In September AIM interviewed Charles Foster, an immigration attorney from Houston, Texas, who was featured in the great new movie, “Mao’s Last Dancer,” a true story about a ballet dancer from China who sought and ultimately gained refuge in the United States. Foster was his attorney, and was played in the film by Kyle McLachlan.
Foster also advised George W. Bush and Barack Obama on immigration policy. He supports the lawsuit filed by the Obama administration against Arizona, and opposes the Arizona law. But his story and his perspective are interesting. We posed the tough questions to him, and felt that people can sort through the arguments, and come to their own conclusions.
Below are some excerpts from the interview, and you can listen to the entire interview, or read a transcript of it here.
Representatives of Madam Mao were sent to look for the perfect body—literally looking at millions and millions of young schoolchildren. To make a long story short, Li was plucked out of his village, along with, perhaps, a thousand others. Then they would move up to the Canton level, up to the state level, eliminating them as they would go. At the end of that process, there were 40 children selected. At the age of 11, Li was taken out of a village where he had never seen a plane, never seen a car, and was, really, taken from the 17th century into Beijing—it was barely in the 20th century—and for the next seven years, virtually seven days a week, was trained in a fashion that parents of children here in America that may put their kids in ballet class could never imagine—and he didn’t even know what the word ballet meant—and at the end of that process, was a remarkable talent.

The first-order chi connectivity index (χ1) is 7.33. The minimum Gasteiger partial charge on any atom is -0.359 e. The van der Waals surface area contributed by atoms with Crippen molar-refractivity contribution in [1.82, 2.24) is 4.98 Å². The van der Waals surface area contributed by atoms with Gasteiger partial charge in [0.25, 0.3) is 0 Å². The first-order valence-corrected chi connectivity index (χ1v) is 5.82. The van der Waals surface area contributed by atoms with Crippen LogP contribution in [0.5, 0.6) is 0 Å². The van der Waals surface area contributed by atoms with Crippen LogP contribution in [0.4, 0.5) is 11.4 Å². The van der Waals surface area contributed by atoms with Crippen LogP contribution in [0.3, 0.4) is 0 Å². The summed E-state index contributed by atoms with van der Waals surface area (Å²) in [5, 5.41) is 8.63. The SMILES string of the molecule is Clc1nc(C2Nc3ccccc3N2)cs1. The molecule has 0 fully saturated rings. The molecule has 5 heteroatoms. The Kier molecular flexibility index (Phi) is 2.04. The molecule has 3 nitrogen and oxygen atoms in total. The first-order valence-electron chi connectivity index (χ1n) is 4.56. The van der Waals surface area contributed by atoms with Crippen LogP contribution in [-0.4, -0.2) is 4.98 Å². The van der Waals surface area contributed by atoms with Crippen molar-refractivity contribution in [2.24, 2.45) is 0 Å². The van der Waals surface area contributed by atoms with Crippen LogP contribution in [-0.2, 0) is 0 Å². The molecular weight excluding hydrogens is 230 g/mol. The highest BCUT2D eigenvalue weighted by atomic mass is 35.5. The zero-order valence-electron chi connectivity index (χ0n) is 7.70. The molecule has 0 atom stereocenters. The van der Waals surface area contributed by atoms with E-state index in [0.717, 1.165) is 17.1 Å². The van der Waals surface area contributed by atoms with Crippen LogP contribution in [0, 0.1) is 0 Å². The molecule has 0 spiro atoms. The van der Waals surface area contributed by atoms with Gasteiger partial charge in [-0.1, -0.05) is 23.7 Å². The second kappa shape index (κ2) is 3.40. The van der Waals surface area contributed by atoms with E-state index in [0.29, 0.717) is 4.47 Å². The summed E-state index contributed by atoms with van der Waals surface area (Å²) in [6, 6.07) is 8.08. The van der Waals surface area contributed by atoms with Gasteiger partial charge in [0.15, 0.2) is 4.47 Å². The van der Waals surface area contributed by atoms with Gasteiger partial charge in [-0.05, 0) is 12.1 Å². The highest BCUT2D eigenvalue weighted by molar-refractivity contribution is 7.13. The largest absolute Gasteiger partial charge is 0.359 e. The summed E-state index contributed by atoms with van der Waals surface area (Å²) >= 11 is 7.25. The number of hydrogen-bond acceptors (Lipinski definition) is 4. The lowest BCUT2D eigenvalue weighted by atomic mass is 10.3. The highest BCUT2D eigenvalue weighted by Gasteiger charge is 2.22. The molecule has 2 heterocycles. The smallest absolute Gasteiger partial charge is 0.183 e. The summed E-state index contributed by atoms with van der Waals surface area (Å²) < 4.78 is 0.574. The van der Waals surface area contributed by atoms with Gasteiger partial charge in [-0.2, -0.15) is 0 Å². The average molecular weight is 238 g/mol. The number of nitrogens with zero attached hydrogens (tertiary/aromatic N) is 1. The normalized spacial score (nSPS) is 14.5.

Li, like so many people that come to America, felt like he had found a country very different from what he had studied about. Rather than seeing capitalist oppression, he saw a land of milk and honey, and, on a very personal basis, he made a decision that’s made every day by thousands of people: He wanted to live and work in America, where he had more opportunities, artistic freedom. But he recognized that that decision, to stay in America, was going to set off a storm, at least back in China, and so part of the movie, as you know, is when Li goes back to the Chinese consulate, as a face-saving measure, to take personal blame, to exonerate his mentor, Ben Stevenson, the head of the Houston Ballet. Unexpectedly, the Chinese physically grab him—it takes five guys because, as you see in the movie, to achieve the abilities that Li did, it takes an athlete. He was probably stronger than a Washington Redskins linebacker in terms of his upper body strength, his leg strength.
…when the Chinese seized my client—actually, while I was in another room, thinking I was negotiating, or at least explaining some of the legal basis upon which Li had to remain in the U.S., which was very clear, it was no problem from the U.S. side—as I focused on what was in the best interest of my client, individually, as lawyers do, setting aside any personal thought of what was in the better interest, the group interest, or the interest of the Houston Ballet, I realized that one of the consequences, I thought, I would be forever banned from China. But I’ve actually, ever since then, continued to have very active relations with China, [including] as chairman of the Asia Society…